11/30/2009 The State News. By: Anne O'Dell
Warm, cozy houses are the perfect antidote for the icy winter months, but some people might find unwanted creatures lurking in their walls or attic that also are looking for relief from the cold.
The big brown bat, one of nine species of bats in Michigan, typically hibernates above ground, said David Kugler, president of Critter Catchers Inc. Kugler said Michigan residents might find bats in their houses as the outside temperature drops.
Director for the Organization for Bat Conservation Rob Mies said bats typically seek shelter at about 40 degrees Fahrenheit.
“Mammals would freeze to death during the winter,” he said. “So when they need to seek shelter, they’re looking for temperatures around 40 degrees … where it’s just the right temperature.”
Although bats could be a problem in the attics and walls of East Lansing rental houses, Julie Mullen, office staff member of Community Resource Management Company, or CRMC, said if a tenant calls to complain about a bat problem, CRMC will call a professional company to remove the pest.
However, she said the company typically doesn’t receive many complaints about bats.
“A couple units a year have problems with bats,” she said. “We put in a work order and contact a company. Tenants don’t have to pay for the cost of the removal.”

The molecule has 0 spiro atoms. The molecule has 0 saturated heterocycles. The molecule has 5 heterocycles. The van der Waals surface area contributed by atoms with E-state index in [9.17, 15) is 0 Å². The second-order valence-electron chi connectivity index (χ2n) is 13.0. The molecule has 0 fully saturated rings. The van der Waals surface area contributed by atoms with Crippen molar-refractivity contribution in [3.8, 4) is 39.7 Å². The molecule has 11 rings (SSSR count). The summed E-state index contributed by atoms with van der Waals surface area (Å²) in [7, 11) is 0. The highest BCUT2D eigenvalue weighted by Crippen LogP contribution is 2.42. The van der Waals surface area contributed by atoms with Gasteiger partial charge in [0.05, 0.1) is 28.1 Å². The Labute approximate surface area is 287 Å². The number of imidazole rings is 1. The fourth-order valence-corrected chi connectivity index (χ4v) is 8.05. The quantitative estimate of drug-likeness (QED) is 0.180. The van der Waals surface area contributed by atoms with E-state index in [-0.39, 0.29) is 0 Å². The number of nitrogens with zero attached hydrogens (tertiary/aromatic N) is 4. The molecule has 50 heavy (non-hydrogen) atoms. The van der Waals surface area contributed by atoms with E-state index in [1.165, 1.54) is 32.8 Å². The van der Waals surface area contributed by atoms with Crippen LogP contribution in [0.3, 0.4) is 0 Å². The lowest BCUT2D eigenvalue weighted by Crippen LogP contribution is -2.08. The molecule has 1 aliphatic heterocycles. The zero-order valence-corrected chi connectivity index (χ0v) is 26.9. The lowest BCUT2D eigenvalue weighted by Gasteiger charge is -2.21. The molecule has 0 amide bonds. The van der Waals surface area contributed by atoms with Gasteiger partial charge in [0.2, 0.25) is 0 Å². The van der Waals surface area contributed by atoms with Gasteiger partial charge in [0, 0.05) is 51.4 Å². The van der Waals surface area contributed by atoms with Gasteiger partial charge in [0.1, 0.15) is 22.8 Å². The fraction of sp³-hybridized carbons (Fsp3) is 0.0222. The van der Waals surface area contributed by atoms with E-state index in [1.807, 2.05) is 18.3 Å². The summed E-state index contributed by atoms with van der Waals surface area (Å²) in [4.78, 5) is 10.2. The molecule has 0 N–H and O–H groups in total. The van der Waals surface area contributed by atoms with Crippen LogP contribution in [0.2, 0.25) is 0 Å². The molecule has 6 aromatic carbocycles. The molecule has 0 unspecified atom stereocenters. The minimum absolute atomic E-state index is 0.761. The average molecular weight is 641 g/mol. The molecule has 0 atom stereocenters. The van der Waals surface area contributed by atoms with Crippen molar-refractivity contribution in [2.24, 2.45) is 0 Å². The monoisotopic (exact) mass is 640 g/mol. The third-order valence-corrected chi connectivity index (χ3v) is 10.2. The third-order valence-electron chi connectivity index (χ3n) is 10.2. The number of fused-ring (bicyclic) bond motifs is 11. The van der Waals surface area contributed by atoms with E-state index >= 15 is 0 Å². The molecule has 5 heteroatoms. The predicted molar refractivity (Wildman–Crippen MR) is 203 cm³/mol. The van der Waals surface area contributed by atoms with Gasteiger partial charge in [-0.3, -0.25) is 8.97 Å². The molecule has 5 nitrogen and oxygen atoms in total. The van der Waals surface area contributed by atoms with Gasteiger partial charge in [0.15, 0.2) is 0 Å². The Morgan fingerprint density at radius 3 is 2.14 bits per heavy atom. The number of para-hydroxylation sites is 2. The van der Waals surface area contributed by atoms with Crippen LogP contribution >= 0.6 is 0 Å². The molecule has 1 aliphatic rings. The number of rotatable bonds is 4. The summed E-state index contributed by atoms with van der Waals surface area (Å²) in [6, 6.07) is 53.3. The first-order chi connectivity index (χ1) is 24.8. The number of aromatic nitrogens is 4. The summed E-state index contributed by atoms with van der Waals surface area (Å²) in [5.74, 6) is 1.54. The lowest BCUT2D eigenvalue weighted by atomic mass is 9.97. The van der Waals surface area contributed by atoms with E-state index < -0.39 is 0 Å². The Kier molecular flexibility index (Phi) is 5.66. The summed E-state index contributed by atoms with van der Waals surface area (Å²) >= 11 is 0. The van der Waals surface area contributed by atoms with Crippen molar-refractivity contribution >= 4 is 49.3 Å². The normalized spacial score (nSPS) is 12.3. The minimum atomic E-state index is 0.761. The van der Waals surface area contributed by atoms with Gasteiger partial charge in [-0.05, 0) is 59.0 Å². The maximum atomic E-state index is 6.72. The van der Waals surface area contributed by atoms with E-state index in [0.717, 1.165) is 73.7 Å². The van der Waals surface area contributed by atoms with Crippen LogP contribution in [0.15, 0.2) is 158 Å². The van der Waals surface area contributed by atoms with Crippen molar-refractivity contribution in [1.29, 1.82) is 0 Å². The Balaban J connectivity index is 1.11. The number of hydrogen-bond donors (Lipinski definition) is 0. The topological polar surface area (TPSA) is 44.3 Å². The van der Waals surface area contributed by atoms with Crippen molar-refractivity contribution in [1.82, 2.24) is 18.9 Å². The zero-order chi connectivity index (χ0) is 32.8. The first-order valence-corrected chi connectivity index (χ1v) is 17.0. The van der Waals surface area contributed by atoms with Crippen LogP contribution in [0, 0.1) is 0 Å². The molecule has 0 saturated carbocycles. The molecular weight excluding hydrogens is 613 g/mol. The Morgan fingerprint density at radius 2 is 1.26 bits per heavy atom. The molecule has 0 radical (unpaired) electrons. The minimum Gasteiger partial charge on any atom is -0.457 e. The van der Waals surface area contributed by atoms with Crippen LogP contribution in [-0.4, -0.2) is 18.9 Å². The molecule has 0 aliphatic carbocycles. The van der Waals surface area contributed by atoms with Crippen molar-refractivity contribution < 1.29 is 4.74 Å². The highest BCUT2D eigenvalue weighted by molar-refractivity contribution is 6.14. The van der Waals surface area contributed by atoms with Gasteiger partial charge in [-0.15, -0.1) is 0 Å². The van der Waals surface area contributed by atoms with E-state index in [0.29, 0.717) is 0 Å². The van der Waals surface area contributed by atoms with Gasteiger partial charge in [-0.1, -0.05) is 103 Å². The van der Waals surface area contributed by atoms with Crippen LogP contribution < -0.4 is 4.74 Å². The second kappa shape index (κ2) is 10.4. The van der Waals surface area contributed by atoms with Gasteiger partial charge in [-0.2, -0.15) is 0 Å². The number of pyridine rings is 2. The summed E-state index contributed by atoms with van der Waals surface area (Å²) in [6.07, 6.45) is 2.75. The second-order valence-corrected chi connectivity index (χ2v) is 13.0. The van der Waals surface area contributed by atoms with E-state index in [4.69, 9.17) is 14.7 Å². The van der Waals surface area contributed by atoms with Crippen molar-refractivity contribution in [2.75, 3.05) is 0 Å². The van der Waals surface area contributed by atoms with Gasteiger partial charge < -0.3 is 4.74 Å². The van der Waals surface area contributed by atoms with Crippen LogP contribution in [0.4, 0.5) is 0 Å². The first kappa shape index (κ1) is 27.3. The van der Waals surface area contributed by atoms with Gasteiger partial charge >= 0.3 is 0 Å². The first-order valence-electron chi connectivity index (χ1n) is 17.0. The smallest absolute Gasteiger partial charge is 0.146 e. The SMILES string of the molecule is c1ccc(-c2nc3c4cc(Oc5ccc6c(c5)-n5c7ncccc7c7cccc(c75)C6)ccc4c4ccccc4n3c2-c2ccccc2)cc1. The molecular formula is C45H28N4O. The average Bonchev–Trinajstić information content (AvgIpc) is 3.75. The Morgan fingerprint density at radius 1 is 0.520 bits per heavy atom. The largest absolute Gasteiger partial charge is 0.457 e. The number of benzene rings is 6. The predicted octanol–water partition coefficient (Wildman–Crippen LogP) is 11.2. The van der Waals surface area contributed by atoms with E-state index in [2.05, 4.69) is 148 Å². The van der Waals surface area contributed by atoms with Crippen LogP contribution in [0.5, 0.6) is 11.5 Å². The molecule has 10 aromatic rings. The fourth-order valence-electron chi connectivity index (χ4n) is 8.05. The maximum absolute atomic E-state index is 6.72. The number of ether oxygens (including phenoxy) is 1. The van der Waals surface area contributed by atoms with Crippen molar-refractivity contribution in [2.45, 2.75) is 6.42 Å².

Mies said bats should not be considered a threat to humans. Although bats are potential carriers of rabies, a fatal disease when left untreated, the last time a person died of rabies in Michigan was in 1982, he said. Bat feces can be a concern for people only if fungus grows on it and it is inhaled, because it can lead to an upper respiratory problem, he said.
Mies and Kugler said people can help prevent unwanted bats by placing screens on ventilators, closing off chimneys and properly sealing cracks in houses.
“A bat can fit in really tiny spots,” Kugler said. “They can get into a crack as small as three-eighths of an inch.”
Communication sophomore Gabrielle Calkins said her friend had a problem with a bat in the dorms earlier in the year.
“My friend lives in (Landon Hall) and there was a bat in her storage (unit). (It was in) this little hidden space, and it came into her room,” she said. “They called someone on campus, (and) a janitor (came) and removed it.”